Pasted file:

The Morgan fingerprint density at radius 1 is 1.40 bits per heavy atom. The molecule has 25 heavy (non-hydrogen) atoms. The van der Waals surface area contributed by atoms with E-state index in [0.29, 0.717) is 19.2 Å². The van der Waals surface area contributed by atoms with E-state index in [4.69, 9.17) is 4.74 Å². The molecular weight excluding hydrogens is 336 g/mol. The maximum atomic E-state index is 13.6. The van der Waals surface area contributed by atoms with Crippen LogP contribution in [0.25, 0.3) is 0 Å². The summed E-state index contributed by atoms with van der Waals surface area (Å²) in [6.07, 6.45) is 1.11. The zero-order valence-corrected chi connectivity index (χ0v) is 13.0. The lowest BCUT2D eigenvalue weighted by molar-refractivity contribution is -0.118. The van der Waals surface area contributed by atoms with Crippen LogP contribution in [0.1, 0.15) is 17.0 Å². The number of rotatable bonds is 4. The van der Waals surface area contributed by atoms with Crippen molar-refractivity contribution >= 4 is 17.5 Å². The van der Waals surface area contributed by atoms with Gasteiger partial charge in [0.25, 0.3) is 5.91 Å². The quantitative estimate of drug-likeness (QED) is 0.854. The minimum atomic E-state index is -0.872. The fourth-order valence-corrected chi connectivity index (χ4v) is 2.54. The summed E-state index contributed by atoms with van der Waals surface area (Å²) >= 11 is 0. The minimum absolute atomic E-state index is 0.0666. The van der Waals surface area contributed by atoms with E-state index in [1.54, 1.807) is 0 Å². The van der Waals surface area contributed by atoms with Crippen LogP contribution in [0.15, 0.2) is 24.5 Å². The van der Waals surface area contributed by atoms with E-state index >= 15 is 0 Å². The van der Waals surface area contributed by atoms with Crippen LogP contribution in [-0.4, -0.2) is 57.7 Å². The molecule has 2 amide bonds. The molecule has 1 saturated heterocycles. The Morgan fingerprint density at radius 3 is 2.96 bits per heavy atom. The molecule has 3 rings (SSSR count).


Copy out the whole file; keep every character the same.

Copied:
The Morgan fingerprint density at radius 1 is 1.40 bits per heavy atom. The molecule has 25 heavy (non-hydrogen) atoms. The van der Waals surface area contributed by atoms with E-state index in [0.29, 0.717) is 19.2 Å². The van der Waals surface area contributed by atoms with E-state index in [4.69, 9.17) is 4.74 Å². The molecular weight excluding hydrogens is 336 g/mol. The maximum atomic E-state index is 13.6. The van der Waals surface area contributed by atoms with Crippen LogP contribution in [0.25, 0.3) is 0 Å². The summed E-state index contributed by atoms with van der Waals surface area (Å²) in [6.07, 6.45) is 1.11. The zero-order valence-corrected chi connectivity index (χ0v) is 13.0. The lowest BCUT2D eigenvalue weighted by molar-refractivity contribution is -0.118. The van der Waals surface area contributed by atoms with Crippen LogP contribution in [0.1, 0.15) is 17.0 Å². The number of rotatable bonds is 4. The van der Waals surface area contributed by atoms with Crippen molar-refractivity contribution >= 4 is 17.5 Å². The van der Waals surface area contributed by atoms with Gasteiger partial charge in [0.25, 0.3) is 5.91 Å². The quantitative estimate of drug-likeness (QED) is 0.854. The minimum atomic E-state index is -0.872. The fourth-order valence-corrected chi connectivity index (χ4v) is 2.54. The summed E-state index contributed by atoms with van der Waals surface area (Å²) >= 11 is 0. The minimum absolute atomic E-state index is 0.0666. The van der Waals surface area contributed by atoms with E-state index in [1.54, 1.807) is 0 Å². The van der Waals surface area contributed by atoms with Crippen LogP contribution in [0.15, 0.2) is 24.5 Å². The van der Waals surface area contributed by atoms with E-state index >= 15 is 0 Å². The van der Waals surface area contributed by atoms with Crippen LogP contribution in [-0.4, -0.2) is 57.7 Å². The molecule has 2 amide bonds. The molecule has 1 saturated heterocycles. The Morgan fingerprint density at radius 3 is 2.96 bits per heavy atom. The molecule has 3 rings (SSSR count).